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Mastercard Brings Transit Into The Fast Lane To Speed Daily Commutes

March 26, 2019 Financial No Comments Email Email

Anyone rushing to catch the train, bus or subway knows that every second counts and Mastercard plans to make transit payments as simple as a flick of the wrist. The company today announced that new transit solutions are expected to be live in more than 20 cities in the United States within the next few years.

From mobile ticketing to digitizing commuter cards and enabling contactless payments, Mastercard has already embedded its technology in 16 metro areas including Los Angeles, Boston and Denver to make getting from Point A to Point B as simple as buying a morning cup of coffee.

Later this year, New York City will begin to open up ‘tap-and-go” payments on its subway and bus systems. At the core of the contactless transformation of the future will be Mastercard’s global M-Chip technology and tokenization services to support MTA-issued contactless cards and tokens for digital wallets. These capabilities will help store the MTA-issued card on a digital device without exposing important details and enable terminals to accept open loop and MTA-issued contactless cards — making the commuter experience safe, simple and secure. Mastercard is working with Cubic Transportation Systems to enable daily commuters and visitors of New York City to tap and go around the City.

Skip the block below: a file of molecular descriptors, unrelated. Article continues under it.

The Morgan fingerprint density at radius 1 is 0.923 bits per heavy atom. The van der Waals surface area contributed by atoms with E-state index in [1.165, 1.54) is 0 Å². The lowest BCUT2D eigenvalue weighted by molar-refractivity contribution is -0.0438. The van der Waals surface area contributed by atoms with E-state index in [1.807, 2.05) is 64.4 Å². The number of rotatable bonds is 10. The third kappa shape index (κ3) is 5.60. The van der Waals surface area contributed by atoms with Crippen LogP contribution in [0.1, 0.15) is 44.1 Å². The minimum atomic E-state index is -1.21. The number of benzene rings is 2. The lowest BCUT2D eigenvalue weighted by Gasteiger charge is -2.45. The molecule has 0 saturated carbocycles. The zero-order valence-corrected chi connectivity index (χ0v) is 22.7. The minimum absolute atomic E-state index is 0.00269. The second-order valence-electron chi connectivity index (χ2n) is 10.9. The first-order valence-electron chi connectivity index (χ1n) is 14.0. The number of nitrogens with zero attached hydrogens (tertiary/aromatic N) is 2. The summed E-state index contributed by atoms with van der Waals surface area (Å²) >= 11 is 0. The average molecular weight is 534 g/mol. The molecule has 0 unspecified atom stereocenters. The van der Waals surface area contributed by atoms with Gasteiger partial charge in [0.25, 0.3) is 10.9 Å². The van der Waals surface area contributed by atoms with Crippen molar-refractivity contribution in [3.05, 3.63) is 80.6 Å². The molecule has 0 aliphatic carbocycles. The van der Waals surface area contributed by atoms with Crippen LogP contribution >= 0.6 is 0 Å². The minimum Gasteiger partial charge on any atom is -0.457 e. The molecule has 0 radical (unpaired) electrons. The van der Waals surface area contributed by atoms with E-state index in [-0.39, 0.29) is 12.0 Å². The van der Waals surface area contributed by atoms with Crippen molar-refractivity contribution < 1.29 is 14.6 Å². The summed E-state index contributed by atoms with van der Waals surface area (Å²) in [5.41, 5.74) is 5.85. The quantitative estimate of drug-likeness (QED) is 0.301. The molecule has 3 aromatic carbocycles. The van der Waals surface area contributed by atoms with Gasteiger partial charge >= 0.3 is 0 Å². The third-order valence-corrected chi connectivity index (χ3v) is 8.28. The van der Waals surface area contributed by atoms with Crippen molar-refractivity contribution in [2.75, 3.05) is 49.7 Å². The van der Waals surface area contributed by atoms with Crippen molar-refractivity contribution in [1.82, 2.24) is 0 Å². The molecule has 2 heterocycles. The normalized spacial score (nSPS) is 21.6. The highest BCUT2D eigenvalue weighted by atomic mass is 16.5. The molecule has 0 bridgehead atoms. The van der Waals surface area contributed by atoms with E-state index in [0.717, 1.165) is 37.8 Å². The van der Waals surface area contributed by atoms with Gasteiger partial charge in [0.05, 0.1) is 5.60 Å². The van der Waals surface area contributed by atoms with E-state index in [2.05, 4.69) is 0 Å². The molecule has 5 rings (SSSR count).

“Transit is an important catalyst for quick and broad adoption of contactless, said Linda Kirkpatrick, executive vice president, US Merchants and Acceptance, Mastercard. “There are technologies that need to be integrated both at the device-level and infrastructure level. Mastercard is deeply engaged with cities, their transit authorities and integrators in bringing new products and solutions to support their payments transformation.”

Examples from around the world show that tapping a card every day at transit serves as a tipping point for consumer adoption of contactless and it is expected to be the same in the United States. In London, 50 percent of all Tube and rail pay-as-you go commutes are now made using contactless payment cards or mobile devices, with cardholders representing over 100 countries. Since contactless transit launched in Vancouver, it took only two months to reach one million contactless journeys.

“Globally, the majority of all urban transportation is paid in cash, which can mean long lines at ticket stations and machines, missed trains and delays on buses,” said Matt Cole, President of Cubic Transportation Systems. “For consumers, contactless technology provides a seamless, secure experience that moves people through stations and on to buses seamlessly and without friction. For transit authorities, the increased speed can expand ridership, reduce dwell times and operational costs.”

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